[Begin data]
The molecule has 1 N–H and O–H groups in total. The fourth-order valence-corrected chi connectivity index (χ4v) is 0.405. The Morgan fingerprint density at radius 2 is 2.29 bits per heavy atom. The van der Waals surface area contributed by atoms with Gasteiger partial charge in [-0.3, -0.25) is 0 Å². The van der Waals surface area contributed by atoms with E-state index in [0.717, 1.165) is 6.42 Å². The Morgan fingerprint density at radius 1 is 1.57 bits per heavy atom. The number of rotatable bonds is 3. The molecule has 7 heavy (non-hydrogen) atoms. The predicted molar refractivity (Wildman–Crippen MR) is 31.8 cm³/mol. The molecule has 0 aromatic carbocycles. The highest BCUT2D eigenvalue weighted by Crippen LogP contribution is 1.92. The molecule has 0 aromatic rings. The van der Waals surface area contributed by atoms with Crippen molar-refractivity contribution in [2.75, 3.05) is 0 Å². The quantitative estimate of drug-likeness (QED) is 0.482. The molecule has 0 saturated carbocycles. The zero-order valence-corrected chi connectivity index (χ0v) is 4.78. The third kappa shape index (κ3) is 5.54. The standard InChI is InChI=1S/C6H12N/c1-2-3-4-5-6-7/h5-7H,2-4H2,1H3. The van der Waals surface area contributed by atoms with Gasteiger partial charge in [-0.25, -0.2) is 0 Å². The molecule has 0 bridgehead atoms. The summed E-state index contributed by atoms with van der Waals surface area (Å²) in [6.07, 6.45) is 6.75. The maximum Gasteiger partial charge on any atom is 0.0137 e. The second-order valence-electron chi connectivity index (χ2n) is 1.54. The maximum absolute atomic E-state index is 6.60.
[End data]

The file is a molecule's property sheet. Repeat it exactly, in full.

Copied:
The molecule has 1 N–H and O–H groups in total. The fourth-order valence-corrected chi connectivity index (χ4v) is 0.405. The Morgan fingerprint density at radius 2 is 2.29 bits per heavy atom. The van der Waals surface area contributed by atoms with Gasteiger partial charge in [-0.3, -0.25) is 0 Å². The van der Waals surface area contributed by atoms with E-state index in [0.717, 1.165) is 6.42 Å². The Morgan fingerprint density at radius 1 is 1.57 bits per heavy atom. The number of rotatable bonds is 3. The molecule has 7 heavy (non-hydrogen) atoms. The predicted molar refractivity (Wildman–Crippen MR) is 31.8 cm³/mol. The molecule has 0 aromatic carbocycles. The highest BCUT2D eigenvalue weighted by Crippen LogP contribution is 1.92. The molecule has 0 aromatic rings. The van der Waals surface area contributed by atoms with Crippen molar-refractivity contribution in [2.75, 3.05) is 0 Å². The quantitative estimate of drug-likeness (QED) is 0.482. The molecule has 0 saturated carbocycles. The zero-order valence-corrected chi connectivity index (χ0v) is 4.78. The third kappa shape index (κ3) is 5.54. The standard InChI is InChI=1S/C6H12N/c1-2-3-4-5-6-7/h5-7H,2-4H2,1H3. The van der Waals surface area contributed by atoms with Gasteiger partial charge in [-0.25, -0.2) is 0 Å². The molecule has 0 bridgehead atoms. The summed E-state index contributed by atoms with van der Waals surface area (Å²) in [6.07, 6.45) is 6.75. The maximum Gasteiger partial charge on any atom is 0.0137 e. The second-order valence-electron chi connectivity index (χ2n) is 1.54. The maximum absolute atomic E-state index is 6.60.